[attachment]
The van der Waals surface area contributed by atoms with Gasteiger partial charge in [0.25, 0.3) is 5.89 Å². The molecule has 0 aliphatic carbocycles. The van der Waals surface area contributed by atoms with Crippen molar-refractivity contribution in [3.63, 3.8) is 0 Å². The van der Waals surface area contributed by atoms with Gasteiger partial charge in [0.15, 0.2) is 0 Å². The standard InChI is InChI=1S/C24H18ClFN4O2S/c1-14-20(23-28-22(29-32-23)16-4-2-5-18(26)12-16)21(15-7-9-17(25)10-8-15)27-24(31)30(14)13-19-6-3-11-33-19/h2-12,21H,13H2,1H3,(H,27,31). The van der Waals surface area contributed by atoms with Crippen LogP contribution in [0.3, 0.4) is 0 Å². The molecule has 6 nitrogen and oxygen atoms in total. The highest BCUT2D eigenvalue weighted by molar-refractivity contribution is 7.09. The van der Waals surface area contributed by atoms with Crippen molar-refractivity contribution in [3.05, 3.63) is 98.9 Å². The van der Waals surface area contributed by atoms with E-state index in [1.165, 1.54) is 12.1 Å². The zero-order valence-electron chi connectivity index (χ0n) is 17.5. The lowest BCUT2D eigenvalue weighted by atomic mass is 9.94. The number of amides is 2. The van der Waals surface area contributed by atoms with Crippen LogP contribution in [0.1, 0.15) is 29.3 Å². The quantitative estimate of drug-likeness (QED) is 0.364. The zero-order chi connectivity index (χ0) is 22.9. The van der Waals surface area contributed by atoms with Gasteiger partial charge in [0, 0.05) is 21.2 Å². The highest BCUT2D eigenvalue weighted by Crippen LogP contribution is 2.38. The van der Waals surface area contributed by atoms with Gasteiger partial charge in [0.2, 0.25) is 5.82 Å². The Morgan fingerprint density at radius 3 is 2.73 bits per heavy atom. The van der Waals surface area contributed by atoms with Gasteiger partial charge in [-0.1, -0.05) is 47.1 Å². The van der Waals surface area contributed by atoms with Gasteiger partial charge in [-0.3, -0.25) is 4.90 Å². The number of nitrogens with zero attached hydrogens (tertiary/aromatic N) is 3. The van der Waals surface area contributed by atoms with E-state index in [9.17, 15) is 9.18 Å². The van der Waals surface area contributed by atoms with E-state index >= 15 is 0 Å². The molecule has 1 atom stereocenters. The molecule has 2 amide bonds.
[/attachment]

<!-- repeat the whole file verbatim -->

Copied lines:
The van der Waals surface area contributed by atoms with Gasteiger partial charge in [0.25, 0.3) is 5.89 Å². The molecule has 0 aliphatic carbocycles. The van der Waals surface area contributed by atoms with Crippen molar-refractivity contribution in [3.63, 3.8) is 0 Å². The van der Waals surface area contributed by atoms with Gasteiger partial charge in [0.15, 0.2) is 0 Å². The standard InChI is InChI=1S/C24H18ClFN4O2S/c1-14-20(23-28-22(29-32-23)16-4-2-5-18(26)12-16)21(15-7-9-17(25)10-8-15)27-24(31)30(14)13-19-6-3-11-33-19/h2-12,21H,13H2,1H3,(H,27,31). The van der Waals surface area contributed by atoms with Crippen LogP contribution in [0.3, 0.4) is 0 Å². The molecule has 6 nitrogen and oxygen atoms in total. The highest BCUT2D eigenvalue weighted by molar-refractivity contribution is 7.09. The van der Waals surface area contributed by atoms with Crippen molar-refractivity contribution in [3.05, 3.63) is 98.9 Å². The van der Waals surface area contributed by atoms with E-state index in [1.165, 1.54) is 12.1 Å². The zero-order valence-electron chi connectivity index (χ0n) is 17.5. The lowest BCUT2D eigenvalue weighted by atomic mass is 9.94. The number of amides is 2. The van der Waals surface area contributed by atoms with Crippen LogP contribution in [0.1, 0.15) is 29.3 Å². The quantitative estimate of drug-likeness (QED) is 0.364. The zero-order chi connectivity index (χ0) is 22.9. The van der Waals surface area contributed by atoms with Gasteiger partial charge in [0, 0.05) is 21.2 Å². The highest BCUT2D eigenvalue weighted by Crippen LogP contribution is 2.38. The van der Waals surface area contributed by atoms with Gasteiger partial charge in [0.2, 0.25) is 5.82 Å². The Morgan fingerprint density at radius 3 is 2.73 bits per heavy atom. The van der Waals surface area contributed by atoms with Gasteiger partial charge in [-0.1, -0.05) is 47.1 Å². The van der Waals surface area contributed by atoms with Gasteiger partial charge in [-0.3, -0.25) is 4.90 Å². The number of nitrogens with zero attached hydrogens (tertiary/aromatic N) is 3. The van der Waals surface area contributed by atoms with E-state index in [9.17, 15) is 9.18 Å². The van der Waals surface area contributed by atoms with E-state index >= 15 is 0 Å². The molecule has 1 atom stereocenters. The molecule has 2 amide bonds.